Moody contemplation made engaging with luminous artwork.

A SHELTER FOR SADNESS

A child tends to their sadness.

“I am building a shelter for my sadness and welcoming it inside,” declares a skinny White child with brown hair. They begin to pile sticks in a clearing, surrounded by tall, thin tree trunks rich with twinkling lights. Illuminating the scene in a pale teal glow is their sadness, an oval-shaped cluster of sketch lines that might be mistaken for Humpty Dumpty’s ghost. Throughout, forest and light frame the sadness as its human caretaker “giv[es] it a space” to do “anything it needs to.” It can be loud or quiet, it can run or stand still, it can sit in darkness or light, “or anything in between.” It can even “breath in” (a regrettable typo) the smell of roses that bloom around the shelter that the child lovingly maintains. The sadness is as cute as a pensive figure can be, and the decorative whimsy of Litchfield’s illustrations softens the melancholy. Psychologically, it seems useful and healthy to visualize compassion and acceptance toward one’s own feelings, and these meditative scenes provide gentle emotional prompts in that direction. Still, the metaphor plods on a bit longer than is compelling; by the time the child starts visiting their sadness every day with tea, the point feels belabored beyond meaning. The pair’s final walk into the sunset reinforces the complex, necessary idea that beautiful and difficult emotions can coexist.

Moody contemplation made engaging with luminous artwork. (Picture book. 4-8)

Pub Date: Sept. 1, 2021

ISBN: 978-1-68263-339-7

Page Count: 40

Publisher: Peachtree

Review Posted Online: Aug. 18, 2021

Kirkus Reviews Issue: Sept. 1, 2021

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Engaging, well-chosen images and a clear, coherent text illuminate the importance of empathy for the world’s inhabitants.

A WORLD TOGETHER

Large color photographs (occasionally composed of montages) and accessible, simple text highlight global similarities and differences, always focusing on our universal connections.

While child readers may not recognize Manzano, the Puerto Rican actress who played Maria on Sesame Street, adults will recognize her as a trusted diverse voice. In her endnote, she explains her desire to “encourage lively conversations about shared experiences.” Starting out with the familiar, home and community, the text begins with “How many WONDERFUL PEOPLE do you know?” Then it moves out to the world: “Did you know there are about 8 BILLION PEOPLE on the planet?” The photo essay features the usual concrete similarities and differences found in many books of this type, such as housing (a Mongolian yurt opposite a Hong Kong apartment building overlooking a basketball court), food (dumplings, pizza, cotton candy, a churro, etc.), and school. Manzano also makes sure to point out likenesses in emotions, as shown in a montage of photos from countries including China, Spain, Kashmir (Pakistan/India), and the United States. At the end, a world map and thumbnail images show the locations of all photos, revealing a preponderance of examples from the U.S. and a slight underrepresentation for Africa and South America.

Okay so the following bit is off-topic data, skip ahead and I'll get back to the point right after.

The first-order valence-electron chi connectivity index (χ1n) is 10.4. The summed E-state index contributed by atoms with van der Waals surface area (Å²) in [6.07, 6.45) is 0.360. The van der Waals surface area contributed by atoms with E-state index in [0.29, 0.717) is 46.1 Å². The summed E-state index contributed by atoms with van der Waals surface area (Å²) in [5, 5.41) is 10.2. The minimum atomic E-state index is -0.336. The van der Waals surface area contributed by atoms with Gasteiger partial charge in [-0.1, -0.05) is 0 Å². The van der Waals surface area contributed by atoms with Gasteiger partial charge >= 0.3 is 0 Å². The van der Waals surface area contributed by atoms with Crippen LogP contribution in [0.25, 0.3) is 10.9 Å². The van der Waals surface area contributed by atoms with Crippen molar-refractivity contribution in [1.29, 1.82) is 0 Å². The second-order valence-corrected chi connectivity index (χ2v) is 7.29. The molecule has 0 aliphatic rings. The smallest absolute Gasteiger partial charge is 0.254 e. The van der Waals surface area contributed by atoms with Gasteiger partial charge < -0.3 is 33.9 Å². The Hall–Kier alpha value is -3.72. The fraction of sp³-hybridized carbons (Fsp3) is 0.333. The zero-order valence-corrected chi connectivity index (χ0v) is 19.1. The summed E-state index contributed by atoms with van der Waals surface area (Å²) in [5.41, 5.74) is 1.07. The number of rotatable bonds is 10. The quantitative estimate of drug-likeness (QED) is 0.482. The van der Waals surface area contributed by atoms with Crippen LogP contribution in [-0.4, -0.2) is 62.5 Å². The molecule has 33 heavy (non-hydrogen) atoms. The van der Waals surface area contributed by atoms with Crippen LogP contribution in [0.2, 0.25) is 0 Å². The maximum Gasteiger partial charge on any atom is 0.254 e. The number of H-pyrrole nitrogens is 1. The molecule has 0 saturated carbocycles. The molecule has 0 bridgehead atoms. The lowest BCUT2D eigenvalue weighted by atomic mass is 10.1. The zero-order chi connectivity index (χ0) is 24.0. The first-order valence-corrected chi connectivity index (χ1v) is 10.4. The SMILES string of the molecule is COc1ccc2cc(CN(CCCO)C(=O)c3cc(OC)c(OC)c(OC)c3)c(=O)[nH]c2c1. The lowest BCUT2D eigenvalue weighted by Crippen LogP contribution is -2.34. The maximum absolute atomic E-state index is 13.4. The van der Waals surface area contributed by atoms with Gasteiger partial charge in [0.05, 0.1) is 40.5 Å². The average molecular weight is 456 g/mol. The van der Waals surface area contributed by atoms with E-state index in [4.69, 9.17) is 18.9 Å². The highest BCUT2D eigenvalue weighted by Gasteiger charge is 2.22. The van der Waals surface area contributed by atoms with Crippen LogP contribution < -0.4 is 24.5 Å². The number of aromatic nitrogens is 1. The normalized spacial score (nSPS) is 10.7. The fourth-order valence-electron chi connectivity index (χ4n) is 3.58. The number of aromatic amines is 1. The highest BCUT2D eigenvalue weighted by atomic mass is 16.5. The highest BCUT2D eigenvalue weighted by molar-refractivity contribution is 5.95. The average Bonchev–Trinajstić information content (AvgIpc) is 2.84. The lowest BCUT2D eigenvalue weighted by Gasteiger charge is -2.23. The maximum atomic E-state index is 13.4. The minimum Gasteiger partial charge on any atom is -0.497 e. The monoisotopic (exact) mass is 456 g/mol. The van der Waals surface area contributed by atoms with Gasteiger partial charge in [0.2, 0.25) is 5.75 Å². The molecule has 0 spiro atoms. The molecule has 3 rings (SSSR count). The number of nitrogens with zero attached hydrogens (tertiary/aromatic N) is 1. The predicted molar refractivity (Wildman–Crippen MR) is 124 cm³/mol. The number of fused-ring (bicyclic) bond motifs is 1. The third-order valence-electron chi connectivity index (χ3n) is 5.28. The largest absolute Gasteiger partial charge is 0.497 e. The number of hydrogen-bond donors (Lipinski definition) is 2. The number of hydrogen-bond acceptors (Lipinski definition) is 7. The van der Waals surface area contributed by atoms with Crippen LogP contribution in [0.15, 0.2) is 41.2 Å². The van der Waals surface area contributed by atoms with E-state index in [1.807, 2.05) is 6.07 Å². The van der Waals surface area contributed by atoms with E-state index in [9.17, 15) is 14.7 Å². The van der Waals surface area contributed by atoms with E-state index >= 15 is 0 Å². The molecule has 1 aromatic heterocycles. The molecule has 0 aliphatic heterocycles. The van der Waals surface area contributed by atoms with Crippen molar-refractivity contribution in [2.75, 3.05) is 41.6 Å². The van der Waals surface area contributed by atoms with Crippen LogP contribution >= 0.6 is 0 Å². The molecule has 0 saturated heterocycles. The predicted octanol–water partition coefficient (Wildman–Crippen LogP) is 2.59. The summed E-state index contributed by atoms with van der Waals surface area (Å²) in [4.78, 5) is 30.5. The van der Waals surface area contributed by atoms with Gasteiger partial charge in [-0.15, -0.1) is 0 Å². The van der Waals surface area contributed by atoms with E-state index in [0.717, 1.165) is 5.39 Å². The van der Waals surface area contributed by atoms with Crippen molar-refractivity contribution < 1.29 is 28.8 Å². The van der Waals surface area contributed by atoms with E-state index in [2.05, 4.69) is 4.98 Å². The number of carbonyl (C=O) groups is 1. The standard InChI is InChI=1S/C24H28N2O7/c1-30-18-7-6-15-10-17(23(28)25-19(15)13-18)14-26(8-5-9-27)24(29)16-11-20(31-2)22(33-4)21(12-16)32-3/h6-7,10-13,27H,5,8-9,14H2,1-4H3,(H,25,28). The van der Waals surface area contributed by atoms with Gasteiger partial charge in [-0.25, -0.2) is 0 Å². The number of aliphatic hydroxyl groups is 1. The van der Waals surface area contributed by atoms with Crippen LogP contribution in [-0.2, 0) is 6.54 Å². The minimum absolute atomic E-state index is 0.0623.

Engaging, well-chosen images and a clear, coherent text illuminate the importance of empathy for the world’s inhabitants. (Informational picture book. 5-8)

Pub Date: Sept. 15, 2020

ISBN: 978-1-4263-3738-3

Page Count: 32

Publisher: National Geographic Kids

Review Posted Online: May 3, 2020

Kirkus Reviews Issue: May 15, 2020

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Adults will do better skipping the book and talking with their children.

AN ABC OF EQUALITY

Social-equity themes are presented to children in ABC format.

Terms related to intersectional inequality, such as “class,” “gender,” “privilege,” “oppression,” “race,” and “sex,” as well as other topics important to social justice such as “feminism,” “human being,” “immigration,” “justice,” “kindness,” “multicultural,” “transgender,” “understanding,” and “value” are named and explained. There are 26 in all, one for each letter of the alphabet. Colorful two-page spreads with kid-friendly illustrations present each term. First the term is described: “Belief is when you are confident something exists even if you can’t see it. Lots of different beliefs fill the world, and no single belief is right for everyone.” On the facing page it concludes: “B is for BELIEF / Everyone has different beliefs.” It is hard to see who the intended audience for this little board book is. Babies and toddlers are busy learning the names for their body parts, familiar objects around them, and perhaps some basic feelings like happy, hungry, and sad; slightly older preschoolers will probably be bewildered by explanations such as: “A value is an expression of how to live a belief. A value can serve as a guide for how you behave around other human beings. / V is for VALUE / Live your beliefs out loud.”

Adults will do better skipping the book and talking with their children. (Board book. 4-6)

Pub Date: Sept. 3, 2019

ISBN: 978-1-78603-742-8

Page Count: 52

Publisher: Frances Lincoln

Review Posted Online: Sept. 24, 2019

Kirkus Reviews Issue: Oct. 15, 2019

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